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By the time Abraham was released from prison under the sentence of exile, he was old enough to have taken a wife, and so were his brothers. Haran, the youngest of the brothers, had already married and fathered three children—two girls, Milcah and Iscah, plus a boy named Lot. Then, as soon as Haran’s daughter, Milcah, was old enough, Nahor (the middle brother) took her as his wife.
The woman who became Abraham’s wife was named Sarai. After a few years, God would change her name to Sarah, which is the version that will be used throughout this book. According to the Baha’i writings, Sarah was the sister (presumably the much younger sister) of Abraham’s mother, which means that Abraham married his aunt.
The marriages of Nahor to his niece and Abraham to his aunt sound incredibly incestuous to modern ears, but they were perfectly respectable in Ur of the Chaldees because the structure of society and its laws were different. As the Baha’i writings explain:
During the time of the Abrahamic Prophethood it was considered allowable, because of a certain exigency, that a man should marry his aunt, even as Sarah was the sister of Abraham’s mother. During the cycle of Adam it was lawful and expedient for a man to marry his own sister, even as Abel, Cain and Seth, the sons of Adam, married their sisters. But in the law of the Pentateuch revealed by Moses these marriages were forbidden and their custom and sanction abrogated. – ibid, p. 516.
Abraham’s age on his wedding day isn’t known, but using the description in Genesis of Sarah as ten years younger, a reasonable guess is that she was fifteen and he was twenty-five years old. Allowing for the time it took for the youngest brother, Haran, to grow up and then raise a daughter old enough for Nahor to marry, Abraham must have been about thirty-five years old when he angered King Nimrod and was ordered to leave Ur. By then, he and Sarah would have been married for ten years without conceiving any children, which meant that Sarah was considered by all to be hopelessly barren.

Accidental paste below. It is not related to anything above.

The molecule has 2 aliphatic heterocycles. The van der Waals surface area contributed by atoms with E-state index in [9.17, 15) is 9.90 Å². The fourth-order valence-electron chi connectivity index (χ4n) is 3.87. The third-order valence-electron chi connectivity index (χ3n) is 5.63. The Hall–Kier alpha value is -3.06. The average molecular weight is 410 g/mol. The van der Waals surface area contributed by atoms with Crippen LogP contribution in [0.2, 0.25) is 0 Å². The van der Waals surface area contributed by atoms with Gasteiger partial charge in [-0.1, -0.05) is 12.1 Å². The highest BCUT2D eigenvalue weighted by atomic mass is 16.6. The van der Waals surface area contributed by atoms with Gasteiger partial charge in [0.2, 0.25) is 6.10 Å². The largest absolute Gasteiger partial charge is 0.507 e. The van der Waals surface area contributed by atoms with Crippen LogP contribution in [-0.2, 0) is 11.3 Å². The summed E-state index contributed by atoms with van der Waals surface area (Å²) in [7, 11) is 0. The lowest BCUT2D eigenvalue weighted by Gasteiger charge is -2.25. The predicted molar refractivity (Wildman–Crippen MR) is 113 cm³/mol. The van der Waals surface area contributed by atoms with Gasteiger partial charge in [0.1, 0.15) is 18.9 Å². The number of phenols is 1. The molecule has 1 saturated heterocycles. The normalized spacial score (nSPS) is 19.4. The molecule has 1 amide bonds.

According to the Book of Genesis, three family members accompanied Abraham when he left Ur: his wife, Sarah; his father, Terah; and his nephew, Lot, who was the son of Haran. Haran himself, sadly, had no choice about whether or not to join the travelers because he was already dead. According to tradition, he loved his older brother but wasn’t quite sure what to do when Abraham was cast into the flaming pit. Rather than leap in beside him and share his fate, Haran stood aside, dithering. When the flames proved cool and Abraham unhurt, Haran finally jumped, but it was too late. The flames immediately blazed up and incinerated him. – Ginzburg, p. 201.
Having already pondered the nature of Nimrod’s blaze, we are left to wonder about the circumstances of Haran’s reported death. Was his soul consumed by envy, rebellion, and polytheism, making his death a spiritual one that rendered him of no further interest to religious history? Or was he physically dead as well? After four thousand years of uncertainty, the question still hasn’t been answered.
As soon as the group of travelers had strapped carriers on the backs of donkeys, loaded a cart, and checked waterskins for holes, they would have begun their trek, striking out during cool, predawn hours that would give way to a hot and dusty day. Alternatively, they might have packed bags to be loaded on camels while they themselves walked beside the plodding animals as part of a slow-moving caravan. If Sarah tired easily, she could have ridden at least part of the way in a cart pulled behind one of the camels.
Although archaeologists doubt that camels were being bred and trained in Ur itself during Abraham’s lifetime, the animals had already been domesticated in Arabia and are thought to have been used by at least a few Mesopotamian traders.
A third travel possibility would have been a slow-moving boat that was partly sail-powered, partly towed with ropes held by strong men trudging along the riverbank, straining against the current. The boat would follow a longer and more twisting route than the road, but it was far less strenuous for the travelers.
Traveling into an unknown land and toward an unknown future, the little band of exiles and the Messenger of God would make their way into history.
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